Tax credits and change in circumstances

Tax credits & benefits

Tax credits and change in circumstances

By Joe Elvin

Article 7 of 10

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Tax credits and change in circumstances

This guide lists all the changes in your circumstances that you have to make HMRC aware of by law.

It's important to keep HMRC up to date with any changes to your income or your family circumstances, as this will have an impact.

NOTE: Tax Credits are due to be replaced by Universal Credit. Transitional arrangements will apply. Full details have yet to be announced.

Tax credits changes: one month deadline

By law, you must tell HMRC within one month of the following changes happening:

  • If you claimed as an individual but you are now married, in a civil partnership or living with someone as a couple
  • If you claimed as a couple but you have separated or your partner has died
  • If you are claiming child-care costs and your costs stop or go down by £10 a week or more (and the change lasts at least four consecutive weeks)
  • You no longer use a registered or approved provider
  • You or your partner leave the UK permanently
  • You go abroad for a temporary absence of more than eight weeks (or more than 12 weeks if you go abroad because you are ill or someone in your family is ill or has died)
  • You lose your right to reside in the UK
  • You stop working
  • You are working at least 16 hours a week and your hours drop below this
  • You are working 30 hours or more a week and your hours drop below 30 hours or reduce to nil. (For couples with children it is your joint working hours that count towards the 30-hour total).
  • You have been on strike for more than 10 days
  • A child or young person you are responsible for moves out to live with someone else or starts to claim Income Support, Incapacity Benefit, income-based Jobseeker’s Allowance, Employment and Support Allowance, child tax credit or working tax credit in their own right
  • A young person between 16 and 20 you are responsible for leaves full time education or approved training, starts advanced education (for example, a degree course), starts training provided under a contract of employment, or starts paid work (usually for more than 24 hours a week).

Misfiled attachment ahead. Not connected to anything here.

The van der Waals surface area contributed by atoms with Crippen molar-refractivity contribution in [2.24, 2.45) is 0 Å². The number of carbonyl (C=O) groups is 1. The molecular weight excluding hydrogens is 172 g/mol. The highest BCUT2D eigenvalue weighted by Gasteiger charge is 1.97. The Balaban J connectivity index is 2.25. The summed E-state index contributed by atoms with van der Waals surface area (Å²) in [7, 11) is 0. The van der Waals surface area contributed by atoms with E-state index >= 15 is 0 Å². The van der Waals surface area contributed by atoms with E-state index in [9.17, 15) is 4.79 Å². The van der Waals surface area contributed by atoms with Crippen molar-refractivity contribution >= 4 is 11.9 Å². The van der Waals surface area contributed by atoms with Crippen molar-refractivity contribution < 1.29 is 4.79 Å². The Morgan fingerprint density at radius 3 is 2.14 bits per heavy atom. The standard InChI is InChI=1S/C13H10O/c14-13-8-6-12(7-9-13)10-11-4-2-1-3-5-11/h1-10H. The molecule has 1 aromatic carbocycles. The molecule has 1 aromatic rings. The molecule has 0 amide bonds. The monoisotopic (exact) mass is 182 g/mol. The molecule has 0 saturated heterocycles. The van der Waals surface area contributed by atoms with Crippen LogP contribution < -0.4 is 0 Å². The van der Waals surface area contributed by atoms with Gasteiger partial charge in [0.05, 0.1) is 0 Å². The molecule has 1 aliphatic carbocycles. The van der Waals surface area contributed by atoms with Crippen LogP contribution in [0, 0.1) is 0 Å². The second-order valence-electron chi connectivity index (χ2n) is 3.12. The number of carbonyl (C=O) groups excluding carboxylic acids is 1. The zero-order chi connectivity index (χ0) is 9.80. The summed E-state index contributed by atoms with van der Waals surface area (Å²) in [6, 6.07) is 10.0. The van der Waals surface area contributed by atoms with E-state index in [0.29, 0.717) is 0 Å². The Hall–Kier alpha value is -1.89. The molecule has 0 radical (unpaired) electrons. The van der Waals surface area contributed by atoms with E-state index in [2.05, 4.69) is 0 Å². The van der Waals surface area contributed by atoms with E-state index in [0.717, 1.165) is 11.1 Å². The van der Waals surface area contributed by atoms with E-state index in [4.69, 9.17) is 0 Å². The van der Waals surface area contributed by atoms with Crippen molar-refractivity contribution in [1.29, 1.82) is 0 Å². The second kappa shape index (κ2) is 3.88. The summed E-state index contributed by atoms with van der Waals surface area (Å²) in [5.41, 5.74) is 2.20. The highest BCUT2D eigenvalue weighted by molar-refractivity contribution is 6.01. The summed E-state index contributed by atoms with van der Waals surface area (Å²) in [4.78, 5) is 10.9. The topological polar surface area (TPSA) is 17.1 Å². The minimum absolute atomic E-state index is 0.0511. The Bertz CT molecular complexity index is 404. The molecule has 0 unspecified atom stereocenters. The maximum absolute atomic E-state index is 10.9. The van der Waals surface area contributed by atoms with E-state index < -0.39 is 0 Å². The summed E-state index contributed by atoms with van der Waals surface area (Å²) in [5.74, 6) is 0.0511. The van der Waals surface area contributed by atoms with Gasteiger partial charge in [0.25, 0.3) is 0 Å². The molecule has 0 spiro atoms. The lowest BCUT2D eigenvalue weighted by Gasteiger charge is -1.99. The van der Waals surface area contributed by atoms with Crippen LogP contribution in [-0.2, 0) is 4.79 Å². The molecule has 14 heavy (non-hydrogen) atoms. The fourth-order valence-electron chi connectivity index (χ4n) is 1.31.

Tax credits: other changes

You don't have to tell HMRC about the following changes, but it might be in your interests to do so, as you may be entitled to a higher tax credit award:

  • A young person over 16 continues in full time education, registers with a careers service, Connexions or equivalent, or joins an approved government training scheme
  • Your income goes down
  • Your income goes up. This may not affect your current award, but it will affect how much you get next year. If you get paid too much because you delay telling HMRC about any changes, you will be asked to pay back any tax credits overpaid. See Tax credits overpayments
  • Your child-care costs go up by £10 a week or more (and the change lasts at least four consecutive weeks)
  • Your usual working hours change from less than 16 hours a week to more than 16 hours a week
  • Your usual working hours change from less than 30 hours a week to 30 or more. For couples with children, it is your joint working hours that count towards the 30 hours.

It's worth telling HMRC within three months of a change of circumstances which increases your award, as usually awards can only be backdated by up to three months.

  • Last updated: April 2016
  • Updated by: Joe Elvin